Sunday, April 5, 2015

Free Range Easter Egg hunt

Free range and pasturing chickens has a number of advantages: they get access to as many fresh greens and as much protein as they want to eat.  They get plenty of fresh air and exercise.  If appropriately protected from predators, they have less stress than confined birds.
All that, of course, is on the plus side of the ledger.  On the other side is if not taught when they are babies to return to the chicken tractor at the end of the day, one could end up with chickens just about anywhere.  I've heard stories of chickens under the house, in with the dog, up in the hayloft, perched in the trees, and wandering down to the neighbors.  Fortunately our girls have all been taught to be home bodies.  One call from the 'bucket lady' and all come running.  The other challenge is that sometimes we find their eggs in the nestbox, but most times our afternoon is spent on a magical Easter egg hunt as we search the tractor, the yard, and then the pasture for those little pinkish/brown gems.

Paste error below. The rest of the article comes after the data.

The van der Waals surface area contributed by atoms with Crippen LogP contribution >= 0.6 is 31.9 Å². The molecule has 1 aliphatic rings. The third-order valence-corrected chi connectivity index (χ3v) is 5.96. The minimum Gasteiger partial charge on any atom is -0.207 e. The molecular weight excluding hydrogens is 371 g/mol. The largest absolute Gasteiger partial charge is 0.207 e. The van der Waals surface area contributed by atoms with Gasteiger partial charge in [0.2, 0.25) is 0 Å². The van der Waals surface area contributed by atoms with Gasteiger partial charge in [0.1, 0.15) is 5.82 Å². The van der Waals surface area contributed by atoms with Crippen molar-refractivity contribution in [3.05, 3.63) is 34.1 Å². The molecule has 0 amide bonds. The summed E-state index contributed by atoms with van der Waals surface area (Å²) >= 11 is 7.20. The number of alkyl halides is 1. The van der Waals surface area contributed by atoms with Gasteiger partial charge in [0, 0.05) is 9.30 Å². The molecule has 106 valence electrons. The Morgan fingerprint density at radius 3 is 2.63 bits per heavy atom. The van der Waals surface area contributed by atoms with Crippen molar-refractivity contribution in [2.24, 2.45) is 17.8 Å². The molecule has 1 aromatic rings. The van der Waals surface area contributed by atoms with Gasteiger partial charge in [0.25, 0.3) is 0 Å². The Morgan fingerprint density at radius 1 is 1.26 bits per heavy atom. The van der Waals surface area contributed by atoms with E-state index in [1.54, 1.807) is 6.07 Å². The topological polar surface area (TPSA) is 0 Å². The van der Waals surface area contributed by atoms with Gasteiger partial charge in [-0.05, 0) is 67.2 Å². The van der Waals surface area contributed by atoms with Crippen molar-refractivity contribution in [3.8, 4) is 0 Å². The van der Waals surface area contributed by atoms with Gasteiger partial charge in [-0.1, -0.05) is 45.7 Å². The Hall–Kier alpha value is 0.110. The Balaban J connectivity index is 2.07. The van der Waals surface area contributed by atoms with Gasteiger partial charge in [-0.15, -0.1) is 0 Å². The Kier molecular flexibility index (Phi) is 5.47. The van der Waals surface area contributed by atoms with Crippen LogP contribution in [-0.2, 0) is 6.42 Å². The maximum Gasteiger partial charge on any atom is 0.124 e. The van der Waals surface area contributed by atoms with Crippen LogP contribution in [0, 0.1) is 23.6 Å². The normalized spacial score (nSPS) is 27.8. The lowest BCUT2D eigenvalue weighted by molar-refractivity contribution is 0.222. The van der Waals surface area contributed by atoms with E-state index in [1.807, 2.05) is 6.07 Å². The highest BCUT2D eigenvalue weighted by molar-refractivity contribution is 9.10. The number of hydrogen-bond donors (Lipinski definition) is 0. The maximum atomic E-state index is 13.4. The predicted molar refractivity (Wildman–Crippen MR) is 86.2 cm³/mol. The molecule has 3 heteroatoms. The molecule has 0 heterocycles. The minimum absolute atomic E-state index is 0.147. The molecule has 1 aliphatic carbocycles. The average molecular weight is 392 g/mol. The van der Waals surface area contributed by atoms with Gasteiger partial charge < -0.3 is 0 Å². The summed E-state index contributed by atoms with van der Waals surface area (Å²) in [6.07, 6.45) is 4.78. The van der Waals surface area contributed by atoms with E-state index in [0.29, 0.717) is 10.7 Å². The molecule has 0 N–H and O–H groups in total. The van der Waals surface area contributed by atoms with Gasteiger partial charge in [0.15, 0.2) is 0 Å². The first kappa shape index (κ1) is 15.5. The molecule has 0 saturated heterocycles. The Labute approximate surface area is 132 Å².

Bucky continues to grow and put on weight.  He's now a beefy looking boy.  He and his brother Rudy keep watch over the girls.  Anytime something approaches, they place themselves between the threat and their hens.  If the menace continues moving toward the ladies, the roosters stomp their feet and toss their neck feathers left and right (puffing up to look much larger and more threatening).
Meanwhile, Party Boy has also matured and affectionately looks after his flock.  Some of the girls are beginning to brood.  What we may do is, after the weather warms, allow them to attempt to hatch some chicks.  It will be a new experience for everyone.

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